The Office of the Comptroller of the Currency has made it easier for foreign banks to open federally chartered U.S. branches.
Under a rule published in Tuesday's Federal Register, foreign banks won't have to submit separate applications to the Comptroller's Office and the Federal Reserve Board. Instead, the bank can use the Fed's form to satisfy both agencies.
The new rule, which takes effect July 1, also implements a number of foreign bank provisions in the Riegle-Neal Interstate Banking and Branching Act. The 1994 law prevents uninsured foreign banks from accepting initial deposits of less than $100,000 from most customers.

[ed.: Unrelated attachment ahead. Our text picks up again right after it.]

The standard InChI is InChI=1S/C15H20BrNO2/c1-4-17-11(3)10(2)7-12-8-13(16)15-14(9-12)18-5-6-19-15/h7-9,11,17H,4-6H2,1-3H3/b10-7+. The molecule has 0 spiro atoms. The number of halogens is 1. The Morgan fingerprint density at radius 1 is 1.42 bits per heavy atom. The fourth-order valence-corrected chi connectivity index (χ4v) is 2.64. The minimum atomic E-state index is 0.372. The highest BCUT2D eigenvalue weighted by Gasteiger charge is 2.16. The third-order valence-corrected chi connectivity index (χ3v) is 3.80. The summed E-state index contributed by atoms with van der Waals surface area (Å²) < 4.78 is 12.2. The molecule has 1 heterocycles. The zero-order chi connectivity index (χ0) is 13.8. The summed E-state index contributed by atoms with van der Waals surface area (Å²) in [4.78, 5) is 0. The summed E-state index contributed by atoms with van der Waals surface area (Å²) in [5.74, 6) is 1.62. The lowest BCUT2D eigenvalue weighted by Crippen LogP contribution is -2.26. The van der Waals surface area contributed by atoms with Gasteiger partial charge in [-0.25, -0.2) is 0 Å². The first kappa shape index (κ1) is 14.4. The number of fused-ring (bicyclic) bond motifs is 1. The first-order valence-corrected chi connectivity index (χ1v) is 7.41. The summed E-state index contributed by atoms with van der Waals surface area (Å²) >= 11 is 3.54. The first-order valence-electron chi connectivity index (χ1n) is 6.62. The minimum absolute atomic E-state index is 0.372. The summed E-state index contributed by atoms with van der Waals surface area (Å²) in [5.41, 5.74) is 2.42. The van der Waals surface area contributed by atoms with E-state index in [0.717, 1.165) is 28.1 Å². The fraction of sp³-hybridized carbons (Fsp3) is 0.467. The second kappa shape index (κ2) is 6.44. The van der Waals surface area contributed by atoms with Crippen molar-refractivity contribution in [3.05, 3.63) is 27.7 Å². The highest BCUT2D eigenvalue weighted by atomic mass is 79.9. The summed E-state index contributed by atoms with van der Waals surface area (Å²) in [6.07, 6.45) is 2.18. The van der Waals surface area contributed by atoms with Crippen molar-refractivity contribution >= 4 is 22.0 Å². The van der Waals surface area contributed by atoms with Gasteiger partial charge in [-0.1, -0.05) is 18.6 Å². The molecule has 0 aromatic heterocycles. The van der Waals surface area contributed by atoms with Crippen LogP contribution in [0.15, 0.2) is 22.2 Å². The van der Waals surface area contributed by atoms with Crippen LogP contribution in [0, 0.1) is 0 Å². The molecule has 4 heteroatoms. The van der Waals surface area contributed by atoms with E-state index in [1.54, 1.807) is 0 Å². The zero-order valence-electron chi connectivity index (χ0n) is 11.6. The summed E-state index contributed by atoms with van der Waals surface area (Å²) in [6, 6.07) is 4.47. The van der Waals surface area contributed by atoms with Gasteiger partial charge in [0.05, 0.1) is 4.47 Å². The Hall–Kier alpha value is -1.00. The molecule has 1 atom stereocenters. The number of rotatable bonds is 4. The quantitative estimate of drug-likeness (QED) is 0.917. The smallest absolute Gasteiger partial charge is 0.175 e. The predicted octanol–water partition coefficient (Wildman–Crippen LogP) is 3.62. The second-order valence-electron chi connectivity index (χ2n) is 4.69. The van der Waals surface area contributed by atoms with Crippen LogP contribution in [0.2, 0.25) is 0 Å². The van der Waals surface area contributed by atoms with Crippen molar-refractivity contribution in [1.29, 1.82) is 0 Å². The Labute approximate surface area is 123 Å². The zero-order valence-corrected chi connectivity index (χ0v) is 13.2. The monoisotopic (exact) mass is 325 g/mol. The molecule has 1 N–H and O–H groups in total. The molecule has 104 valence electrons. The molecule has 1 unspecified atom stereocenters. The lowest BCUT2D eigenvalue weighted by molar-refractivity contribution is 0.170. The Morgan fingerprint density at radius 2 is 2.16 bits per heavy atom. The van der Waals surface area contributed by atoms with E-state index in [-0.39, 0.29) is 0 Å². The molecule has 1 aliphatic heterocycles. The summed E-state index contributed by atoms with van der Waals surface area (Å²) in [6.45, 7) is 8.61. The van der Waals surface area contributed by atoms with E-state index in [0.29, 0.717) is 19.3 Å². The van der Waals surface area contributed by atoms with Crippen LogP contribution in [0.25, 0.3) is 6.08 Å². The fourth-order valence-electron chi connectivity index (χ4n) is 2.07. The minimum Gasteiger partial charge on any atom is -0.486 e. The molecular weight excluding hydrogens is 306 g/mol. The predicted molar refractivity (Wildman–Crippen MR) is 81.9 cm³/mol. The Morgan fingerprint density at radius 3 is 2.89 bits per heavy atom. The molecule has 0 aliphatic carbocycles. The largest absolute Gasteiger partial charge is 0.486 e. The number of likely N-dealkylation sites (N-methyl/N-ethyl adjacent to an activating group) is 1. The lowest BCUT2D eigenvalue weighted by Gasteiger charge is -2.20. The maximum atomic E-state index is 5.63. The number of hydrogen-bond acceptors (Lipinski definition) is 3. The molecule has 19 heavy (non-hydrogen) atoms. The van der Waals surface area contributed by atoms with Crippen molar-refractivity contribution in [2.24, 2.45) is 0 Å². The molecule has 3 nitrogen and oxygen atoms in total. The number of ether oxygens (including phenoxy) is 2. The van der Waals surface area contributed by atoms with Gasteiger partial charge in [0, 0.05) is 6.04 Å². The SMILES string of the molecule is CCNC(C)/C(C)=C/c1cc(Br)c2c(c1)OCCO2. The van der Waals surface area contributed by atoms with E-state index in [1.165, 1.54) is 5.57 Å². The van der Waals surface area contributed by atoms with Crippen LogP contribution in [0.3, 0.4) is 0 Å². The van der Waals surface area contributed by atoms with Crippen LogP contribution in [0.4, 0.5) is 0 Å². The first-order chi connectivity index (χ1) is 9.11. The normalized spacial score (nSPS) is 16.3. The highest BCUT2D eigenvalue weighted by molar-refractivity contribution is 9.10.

The rule exempts foreign nationals, non-residents, foreign businesses, and U.S. companies that either are publicly traded or have more than $1 million in gross annual revenues.
The final rule provides federally chartered foreign bank branches up to five years to phase out deposits banned by the new rule.